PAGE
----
### Hazyknight's blog

By Hazyknight, history, 10 months ago, ,

The first step is how to deal with (f(x))k.Here we can use Stirling Number of the second kind. Let's define S(i, j) the number of ways to put i different elements into j sets and there are no empty set.Note that the all j sets are the same.For example S(3, 2) = 3.The three ways are {{1}, {2, 3}}, {{1, 2}, {3}}, {{1, 3}, {2}}.So we have:

How to proof it?ab is the number of ways to put b different elements into a different sets and empty sets are allowed.The other side of the equation means we select i sets from a sets and arrange them in i! different orders and put b different elements in it. So the fomula in the statement becomes:

Which equals to:

For we can use the following O(k2) DP to calculate all S(k, i).

S(i, 1) = 1
S(i, j) = S(i - 1, j - 1) + j × S(i - 1, j)

Which means we consider the ith element.It can form a set by its own.Or you can insert it into one of those j sets.

For we use tree DP. Let's define gij the number of sets X plus the number of some tricky situation(I'll show you what it is later) when we select j edges in the subtree of node i.In addition,there should exist a node for every selected edge (u, v)(depthu < depthv) that w is in the subtree of v.The initial value is:

gi0 = 2

Means we can choose node i or not. When we add an child ch of i into our DP states we go through every possible l and we select l edges in the subtree of ch or we select l - 1 edges in the subtree of ch and select edge (i, ch).So we have:

Where g' is the previous state without add informations of ch.Note that in order to hold "there should exist a node for every selected edge (u, v)(depthu < depthv) that w is in the subtree of v" we have to minus 1 invalid state which is "select edge (u, v) but select no node in the subtree of ch". And for answer,we have to know what are those tricky situation.For example,we only select nodes from one subtree of i and some of the edges cannot be selected according to the defination of f because none of their ancestors is selected.So we have to go through all the children of i and minus them.Let's define hij be the number of sets X when we select j edges in the subtree of node i.So we have:

And now we finally have:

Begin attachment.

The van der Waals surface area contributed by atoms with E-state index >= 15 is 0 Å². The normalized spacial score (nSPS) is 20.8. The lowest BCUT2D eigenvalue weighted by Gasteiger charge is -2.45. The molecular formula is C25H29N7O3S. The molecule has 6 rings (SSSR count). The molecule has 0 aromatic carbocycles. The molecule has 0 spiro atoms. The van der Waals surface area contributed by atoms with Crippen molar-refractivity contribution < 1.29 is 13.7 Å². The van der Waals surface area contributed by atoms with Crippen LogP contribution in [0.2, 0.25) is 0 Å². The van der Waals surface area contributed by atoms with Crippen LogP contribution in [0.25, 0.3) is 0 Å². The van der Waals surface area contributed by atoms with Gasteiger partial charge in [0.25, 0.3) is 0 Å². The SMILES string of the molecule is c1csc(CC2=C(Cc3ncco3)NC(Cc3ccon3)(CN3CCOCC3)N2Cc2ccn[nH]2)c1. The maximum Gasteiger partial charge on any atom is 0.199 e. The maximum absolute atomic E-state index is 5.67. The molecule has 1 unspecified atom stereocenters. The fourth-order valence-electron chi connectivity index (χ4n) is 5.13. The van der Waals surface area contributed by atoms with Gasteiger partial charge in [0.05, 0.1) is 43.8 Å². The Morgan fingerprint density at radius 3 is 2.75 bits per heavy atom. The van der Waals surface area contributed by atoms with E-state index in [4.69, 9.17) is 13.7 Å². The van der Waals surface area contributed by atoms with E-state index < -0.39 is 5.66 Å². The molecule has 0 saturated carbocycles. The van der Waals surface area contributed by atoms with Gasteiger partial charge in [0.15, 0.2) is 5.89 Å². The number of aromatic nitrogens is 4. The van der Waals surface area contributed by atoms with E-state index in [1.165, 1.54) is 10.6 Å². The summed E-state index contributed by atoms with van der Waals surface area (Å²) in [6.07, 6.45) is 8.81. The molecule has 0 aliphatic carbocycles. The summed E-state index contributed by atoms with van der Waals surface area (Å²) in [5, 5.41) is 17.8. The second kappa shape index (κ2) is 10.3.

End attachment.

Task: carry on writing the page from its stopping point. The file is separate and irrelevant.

The total complexity is O(nk + k2). Why is the complexity O(nk + k2)?Calculating Stirling numbers is O(k2).And for DP on tree,when we merge two subtrees A and B with size sizeA and sizeB,the complexity is O(min(sizeA, k), min(sizeB, k)) which also means to merge the right min(sizea, k) edges from A and the left min(sizeb, k) edges from B.So if we put all edges in a line and two edges all be merged only if their distance  < 2k.So the complexity of DP is O(nk).

• +248

 » 9 months ago, # | ← Rev. 2 →   0 Cool! I've been waiting for the editorial for a long lime! Thank you very much!
 » 9 months ago, # |   0 "Or you can insert is into one of those j sets." -> "Or you can insert it into one of those j sets."
•  » » 9 months ago, # ^ |   0 Thanks.
 » 9 months ago, # |   0 Why is the complexity O(nk)? I can show that its O(n × min(n, k2)), and I was convinced that it will be O(nk), but I don't see any actual reason for that, nor never heard of it.
•  » » 9 months ago, # ^ |   +5 When we merge 2 subtrees with size a and b, it costs time complexity of Θ(min(a, k)·min(b, k)), we can consider these vertices laying on a line, then Θ(min(a, k)·min(b, k)) comes from the right min(a, k) vertices of subtree 1 matches with the left min(b, k) vertices of subtree 2, a pair of vertex will cost Θ(1) time if their distance on the line  ≤ 2k. So the total complexity is Θ(nk).
•  » » » 9 months ago, # ^ |   0 Beautiful, thanks!
•  » » 9 months ago, # ^ |   0 I add some proof of complexity in the blog.See if you understand why.
•  » » 9 months ago, # ^ |   0 A pair (u, v) has the contribution only if |pos[v] — pos[u]| <= 2k where pos[v] is the index of node v in the DFS order. Thus, it's O(nk).
 » 9 months ago, # |   0 One thing I may add is S(n, k)·k! = (S(n - 1, k - 1)·(k - 1)! + S(n - 1, k)·k!)·k. So we don't need seperated formulas for the Stirling numbers and the factorials.
 » 9 months ago, # |   +48 I had some blog on the proof that the complexity is O(nk)
 » 9 months ago, # |   0 I think the tricky situation is that the chosen set X is in subtree of node i's one child, but i is not chosen. In this case we should not add to answer twice. Add using a^b by Stirling Number is really beautiful. Thanks a lot for your editorial.
 » 8 months ago, # |   0 Thanks for the explanation. I'm still confused about the final equation: why is it a sum over hji, rather than just h0i (the numbers of sets X when we select i edges in the whole tree)?I'm confused about the previous equation too, but I think that'll become clearer once I understand exactly what h is.
•  » » 8 months ago, # ^ |   0 I think I have it: hij is the number of sets X with j selected edges in the subtree of i for which i is the LCA of X. So in the final formula you need to sum over all possible LCAs, and in the second-last formula, you're subtracting the cases where all selected vertices come from one of the children.